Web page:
Killer's lawyers say genetics may have played a role

PHILADELPHIA -- As a troubled youngster, Landon May worried he had inherited "bad blood" from his father, a notorious killer on Pennsylvania's death row.

Now, on death row himself for the torture killings of a school principal and her husband, May is hoping the state Supreme Court might give him another chance to argue he was fated to follow in his father's violent footsteps.

In an unusual appeal, May's lawyer said experts should have been allowed to testify when jurors were deliberating May's sentence that he was genetically predisposed to violence, given his family history.

Attorney Christopher Lyden said the jurors might have considered leniency for May if they knew the full extent of his father's past, or about the violent streak possessed by his grandfather, who served prison time for sexually assaulting his own daughters.

May's father, Freeman May, has been in prison since his son was six months old, and on death row since 1995, when he was convicted of the 1982 murder of a Lancaster woman.

"Would the jury have given him a different sentence? It's impossible to tell. But we should have been allowed to make our case," Lyden said.

Prosecutors said on Sept. 6, 2001, May and an accomplice, Michael Bourgeois, broke into the home of Bourgeois' adoptive parents, Lucy and Terry Smith, and spent two hours torturing them to death. May, now 21, was 19 at the time.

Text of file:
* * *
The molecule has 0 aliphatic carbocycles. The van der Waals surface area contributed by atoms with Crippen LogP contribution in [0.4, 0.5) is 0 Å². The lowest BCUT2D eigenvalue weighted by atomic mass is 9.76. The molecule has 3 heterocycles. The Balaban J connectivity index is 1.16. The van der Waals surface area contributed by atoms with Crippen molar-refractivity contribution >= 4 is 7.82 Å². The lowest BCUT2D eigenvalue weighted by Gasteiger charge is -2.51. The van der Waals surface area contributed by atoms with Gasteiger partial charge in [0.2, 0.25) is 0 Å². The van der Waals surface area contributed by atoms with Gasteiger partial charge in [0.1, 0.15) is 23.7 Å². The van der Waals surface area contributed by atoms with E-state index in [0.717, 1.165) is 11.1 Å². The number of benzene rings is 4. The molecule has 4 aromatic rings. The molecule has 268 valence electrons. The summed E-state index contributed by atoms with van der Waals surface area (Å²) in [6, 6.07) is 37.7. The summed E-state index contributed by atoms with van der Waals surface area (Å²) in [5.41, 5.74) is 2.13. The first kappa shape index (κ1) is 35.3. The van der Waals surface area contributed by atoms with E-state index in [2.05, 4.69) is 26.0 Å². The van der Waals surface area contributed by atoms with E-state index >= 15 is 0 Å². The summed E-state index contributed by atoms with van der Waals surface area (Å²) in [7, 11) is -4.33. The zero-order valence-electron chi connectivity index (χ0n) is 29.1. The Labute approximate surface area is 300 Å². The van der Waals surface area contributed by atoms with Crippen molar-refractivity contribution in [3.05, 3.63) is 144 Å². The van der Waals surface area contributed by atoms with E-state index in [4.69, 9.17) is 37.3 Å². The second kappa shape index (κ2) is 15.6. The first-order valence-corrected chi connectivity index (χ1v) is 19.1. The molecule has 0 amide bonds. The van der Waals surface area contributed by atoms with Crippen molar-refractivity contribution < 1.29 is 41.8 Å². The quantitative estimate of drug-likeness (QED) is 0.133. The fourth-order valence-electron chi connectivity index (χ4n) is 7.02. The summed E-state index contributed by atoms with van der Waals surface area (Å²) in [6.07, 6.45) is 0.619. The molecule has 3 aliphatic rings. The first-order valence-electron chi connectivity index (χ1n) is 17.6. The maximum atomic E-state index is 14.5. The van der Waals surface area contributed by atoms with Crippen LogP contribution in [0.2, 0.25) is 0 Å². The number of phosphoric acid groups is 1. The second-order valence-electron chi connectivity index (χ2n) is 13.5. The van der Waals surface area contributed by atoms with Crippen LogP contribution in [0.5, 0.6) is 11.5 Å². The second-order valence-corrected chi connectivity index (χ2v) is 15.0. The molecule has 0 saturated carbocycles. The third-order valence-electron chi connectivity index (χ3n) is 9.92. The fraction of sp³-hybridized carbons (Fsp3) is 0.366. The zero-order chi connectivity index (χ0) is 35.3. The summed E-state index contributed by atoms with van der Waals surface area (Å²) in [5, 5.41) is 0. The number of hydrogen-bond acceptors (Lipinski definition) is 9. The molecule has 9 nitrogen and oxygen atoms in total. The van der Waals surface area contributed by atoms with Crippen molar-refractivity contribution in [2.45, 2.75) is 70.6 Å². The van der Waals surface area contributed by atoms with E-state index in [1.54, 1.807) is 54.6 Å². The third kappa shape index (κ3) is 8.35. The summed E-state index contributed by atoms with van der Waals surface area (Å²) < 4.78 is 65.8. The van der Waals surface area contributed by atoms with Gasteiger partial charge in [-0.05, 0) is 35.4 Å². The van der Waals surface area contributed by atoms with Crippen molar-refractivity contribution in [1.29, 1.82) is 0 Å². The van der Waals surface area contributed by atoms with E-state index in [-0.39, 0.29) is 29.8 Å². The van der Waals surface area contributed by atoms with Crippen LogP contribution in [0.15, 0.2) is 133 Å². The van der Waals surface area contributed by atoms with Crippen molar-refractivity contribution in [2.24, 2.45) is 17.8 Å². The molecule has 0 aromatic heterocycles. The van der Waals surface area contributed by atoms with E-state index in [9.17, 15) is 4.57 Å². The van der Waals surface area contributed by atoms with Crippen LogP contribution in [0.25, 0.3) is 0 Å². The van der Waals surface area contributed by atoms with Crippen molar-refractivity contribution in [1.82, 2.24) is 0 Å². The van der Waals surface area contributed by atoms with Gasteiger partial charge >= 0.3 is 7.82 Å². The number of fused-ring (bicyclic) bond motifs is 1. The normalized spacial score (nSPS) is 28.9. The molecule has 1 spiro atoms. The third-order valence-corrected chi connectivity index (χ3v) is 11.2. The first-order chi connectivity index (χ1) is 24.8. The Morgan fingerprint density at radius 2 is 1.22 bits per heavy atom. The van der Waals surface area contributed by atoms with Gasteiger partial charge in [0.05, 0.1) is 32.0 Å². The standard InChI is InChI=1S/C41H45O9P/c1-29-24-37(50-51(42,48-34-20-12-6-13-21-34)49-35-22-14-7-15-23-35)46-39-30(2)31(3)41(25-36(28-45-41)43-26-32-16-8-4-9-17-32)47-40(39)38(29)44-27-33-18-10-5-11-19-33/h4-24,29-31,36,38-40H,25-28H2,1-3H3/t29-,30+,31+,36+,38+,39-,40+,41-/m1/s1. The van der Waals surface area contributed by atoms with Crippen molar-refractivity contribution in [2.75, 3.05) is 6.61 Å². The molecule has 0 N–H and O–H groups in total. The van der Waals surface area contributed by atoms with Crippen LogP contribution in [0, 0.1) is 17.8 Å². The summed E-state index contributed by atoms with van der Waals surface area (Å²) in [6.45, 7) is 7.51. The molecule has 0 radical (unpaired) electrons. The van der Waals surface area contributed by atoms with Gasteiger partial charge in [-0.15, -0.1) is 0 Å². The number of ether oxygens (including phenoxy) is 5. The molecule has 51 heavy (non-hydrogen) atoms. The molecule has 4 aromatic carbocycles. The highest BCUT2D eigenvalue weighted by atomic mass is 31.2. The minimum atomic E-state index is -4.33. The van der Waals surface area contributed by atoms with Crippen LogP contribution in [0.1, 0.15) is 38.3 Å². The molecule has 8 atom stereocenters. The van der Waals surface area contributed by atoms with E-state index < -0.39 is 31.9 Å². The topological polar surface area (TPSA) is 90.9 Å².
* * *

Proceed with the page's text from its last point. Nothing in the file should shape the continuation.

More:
The couple suffered nearly 200 wounds from being stabbed, shot and beaten. Lucy Smith was also sexually assaulted.

During May's trial last year, a judge ruled the misdeeds of his father were irrelevant to jurors trying to decide whether he should be put to death. The jury sentenced May to death in December.

Under Pennsylvania law, jurors considering a death penalty must weigh the aggravating and mitigating circumstances of a crime, and can opt for leniency if they find a person's actions were motivated in part by factors beyond their control.

During the penalty phase of the trial, forensic psychiatrist Neil Blumberg was to have testified that Landon May was genetically predisposed to develop mental health conditions, including bipolar disorder, cognitive disorder and borderline personality disorder.

Philadelphia defense attorney David Rudovsky, who is not involved with the case, said it is common for defendants facing the death penalty to introduce evidence of an abusive upbringing, but rare for them to claim bad genes.

"There are some daunting obstacles, in terms of proving the science of it, but it could be a viable argument," he said. "In the same way that you could argue that someone was beaten as a kid, and turned into a killer, why not argue genetics?"

Lyden is seeking a new sentencing hearing for May. The appeal could take years.


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